In 2019, it’sestimated we’ll generate more data than we did in the previous 5,000 years. Data is fast becoming the most valuable asset of any modern organisation, and while most have access to their internal data, they continue to experience challenges in deriving maximum value through being able to effectively monetise the information that they hold.

The foundation of any analytics or Business Intelligence (BI) reporting capability is an efficient data collection system that ensures events/transactions are properly recorded, captured, processed and stored. Some of this information on its own might not provide any valuable insights, but if it is analysed together with other sources might yield interesting patterns.

Big data opens up possibilities of enhancing internal sources with unstructured data and information from Internet of Things (IoT) devices. Furthermore, as we move to a digital age, more businesses are implementing customer experience solutions and there is a growing need for them to improve their service and personalise customer engagements.

The digital behaviour of customers, such as social media postings and the networks or platforms they engage with, further provides valuable information for data collection. Information gathering methods are being expanded to accommodate all types and formats of data, including images, videos, and more.

In the past, BI and Data Mining were left to highly technical and analytical individuals, but the introduction of data visualisation tools is democratising the analytics world. However, business users and report consumers often do not have a clear understanding of what they need or what is possible.

AI now embedded into day to day applications

To this end, artificial intelligence (AI) is finishing what business intelligence started. By gathering, contextualising, understanding, and acting on huge quantities of data, AI has given rise to a new breed of applications – one that’s continuously improving and adapting to the conditions around it. The more data that is available for the analysis, the better is the quality of the outcomes or predictions.

In addition, AI changes the productivity equation for many jobs by automating activities and adapting current jobs to solve more complex and time-consuming problems, from recruiters being able to source better candidates faster to financial analysts eliminating manual error-prone reporting.

This type of automation will not replace all jobs but will invent new ones. This enables businesses to reduce the time to complete tasks and the costs of maintenance, and will lead to the creation of higher-value jobs and new engagement models. Oracle predicts that by 2025, the productivity gains delivered by AI, emerging technologies, and augmented experiences could double compared to today’s operations.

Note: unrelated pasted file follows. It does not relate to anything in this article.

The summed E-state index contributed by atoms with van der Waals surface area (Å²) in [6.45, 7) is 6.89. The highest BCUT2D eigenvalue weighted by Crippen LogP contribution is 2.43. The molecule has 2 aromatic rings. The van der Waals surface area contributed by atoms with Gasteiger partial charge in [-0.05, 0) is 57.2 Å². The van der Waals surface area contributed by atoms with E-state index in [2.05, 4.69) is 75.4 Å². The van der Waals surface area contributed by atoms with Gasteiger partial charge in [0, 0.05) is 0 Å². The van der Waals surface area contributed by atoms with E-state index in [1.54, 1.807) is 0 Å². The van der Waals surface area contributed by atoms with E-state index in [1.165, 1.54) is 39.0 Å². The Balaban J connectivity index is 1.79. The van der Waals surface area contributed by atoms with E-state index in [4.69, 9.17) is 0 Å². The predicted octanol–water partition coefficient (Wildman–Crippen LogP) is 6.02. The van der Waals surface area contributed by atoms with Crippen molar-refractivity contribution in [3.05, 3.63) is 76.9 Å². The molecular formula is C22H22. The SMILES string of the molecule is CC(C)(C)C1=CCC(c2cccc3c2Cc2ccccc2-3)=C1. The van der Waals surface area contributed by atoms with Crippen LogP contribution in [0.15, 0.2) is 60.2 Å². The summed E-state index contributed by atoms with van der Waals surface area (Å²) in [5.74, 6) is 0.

According to the IDC, worldwide revenues for big data and business analytics (BDA) solutions was expected to total $166 billion in 2018, and forecast to reach $260 billion in 2022, with a compound annual growth rate of 11.9% over the 2017-2022 forecast period. It adds that two of the fastest growing BDA technology categories will be Cognitive/AI Software Platforms (36.5% CAGR) and Non-relational Analytic Data Stores (30.3% CAGR)¹.

Informed decisions, now and in the future

As new layers of technology are introduced and more complex data sources are added to the ecosystem, the need for a tightly integrated technology stack becomes a challenge. It is advisable to choose your technology components very carefully and always have the end state in mind.

More development on emerging technologies such as blockchain, AI, IoT, virtual reality and others will probably be available on cloud first before coming on premise. For those organisations that are adopting public cloud, there are opportunities to consume the benefits of public cloud and drive down costs of doing business.

While the introduction of public cloud is posing a challenge on data sovereignty and other regulations, technology providers such as Oracle have developed a ‘Cloud at Customer’ model that provides the full benefits of public cloud – but located on premise, within an organisation’s own data centre.

The best organisations will innovate and optimise faster than the rest. Best decisions must be made around choice of technology, business processes, integration and architectures that are fit for business. In the information marketplace, speed and informed decision making will be key differentiators amongst competitors.

¹ IDC Press Release, Revenues for Big Data and Business Analytics Solutions Forecast to Reach $260 Billion in 2022, Led by the Banking and Manufacturing Industries, According to IDC, 15 August 2018